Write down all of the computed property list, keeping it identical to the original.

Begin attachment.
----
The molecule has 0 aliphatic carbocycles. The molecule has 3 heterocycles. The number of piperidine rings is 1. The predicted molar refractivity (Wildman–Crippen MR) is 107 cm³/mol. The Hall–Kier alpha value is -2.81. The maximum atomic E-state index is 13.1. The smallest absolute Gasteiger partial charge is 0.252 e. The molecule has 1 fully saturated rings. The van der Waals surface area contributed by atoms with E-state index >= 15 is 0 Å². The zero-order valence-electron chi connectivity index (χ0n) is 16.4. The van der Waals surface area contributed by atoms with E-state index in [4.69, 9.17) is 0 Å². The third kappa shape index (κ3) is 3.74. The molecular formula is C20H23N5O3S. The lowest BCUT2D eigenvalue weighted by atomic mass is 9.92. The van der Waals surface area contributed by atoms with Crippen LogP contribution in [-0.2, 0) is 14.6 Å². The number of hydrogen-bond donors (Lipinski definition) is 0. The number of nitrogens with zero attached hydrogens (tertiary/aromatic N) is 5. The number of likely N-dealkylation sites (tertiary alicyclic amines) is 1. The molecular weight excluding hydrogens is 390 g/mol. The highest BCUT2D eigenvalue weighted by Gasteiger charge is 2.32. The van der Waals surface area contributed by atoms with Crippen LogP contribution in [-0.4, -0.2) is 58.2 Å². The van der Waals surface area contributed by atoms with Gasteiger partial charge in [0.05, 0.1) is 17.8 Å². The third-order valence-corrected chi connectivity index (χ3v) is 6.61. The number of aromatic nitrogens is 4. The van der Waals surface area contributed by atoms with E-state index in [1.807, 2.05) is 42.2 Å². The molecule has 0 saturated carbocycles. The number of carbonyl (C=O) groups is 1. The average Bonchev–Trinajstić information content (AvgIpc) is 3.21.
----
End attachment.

The molecule has 0 aliphatic carbocycles. The molecule has 3 heterocycles. The number of piperidine rings is 1. The predicted molar refractivity (Wildman–Crippen MR) is 107 cm³/mol. The Hall–Kier alpha value is -2.81. The maximum atomic E-state index is 13.1. The smallest absolute Gasteiger partial charge is 0.252 e. The molecule has 1 fully saturated rings. The van der Waals surface area contributed by atoms with E-state index >= 15 is 0 Å². The zero-order valence-electron chi connectivity index (χ0n) is 16.4. The van der Waals surface area contributed by atoms with E-state index in [4.69, 9.17) is 0 Å². The third kappa shape index (κ3) is 3.74. The molecular formula is C20H23N5O3S. The lowest BCUT2D eigenvalue weighted by atomic mass is 9.92. The van der Waals surface area contributed by atoms with Crippen LogP contribution in [-0.2, 0) is 14.6 Å². The number of hydrogen-bond donors (Lipinski definition) is 0. The number of nitrogens with zero attached hydrogens (tertiary/aromatic N) is 5. The number of likely N-dealkylation sites (tertiary alicyclic amines) is 1. The molecular weight excluding hydrogens is 390 g/mol. The highest BCUT2D eigenvalue weighted by Gasteiger charge is 2.32. The van der Waals surface area contributed by atoms with Crippen LogP contribution in [-0.4, -0.2) is 58.2 Å². The van der Waals surface area contributed by atoms with Gasteiger partial charge in [0.05, 0.1) is 17.8 Å². The third-order valence-corrected chi connectivity index (χ3v) is 6.61. The number of aromatic nitrogens is 4. The van der Waals surface area contributed by atoms with E-state index in [1.807, 2.05) is 42.2 Å². The molecule has 0 saturated carbocycles. The number of carbonyl (C=O) groups is 1. The average Bonchev–Trinajstić information content (AvgIpc) is 3.21.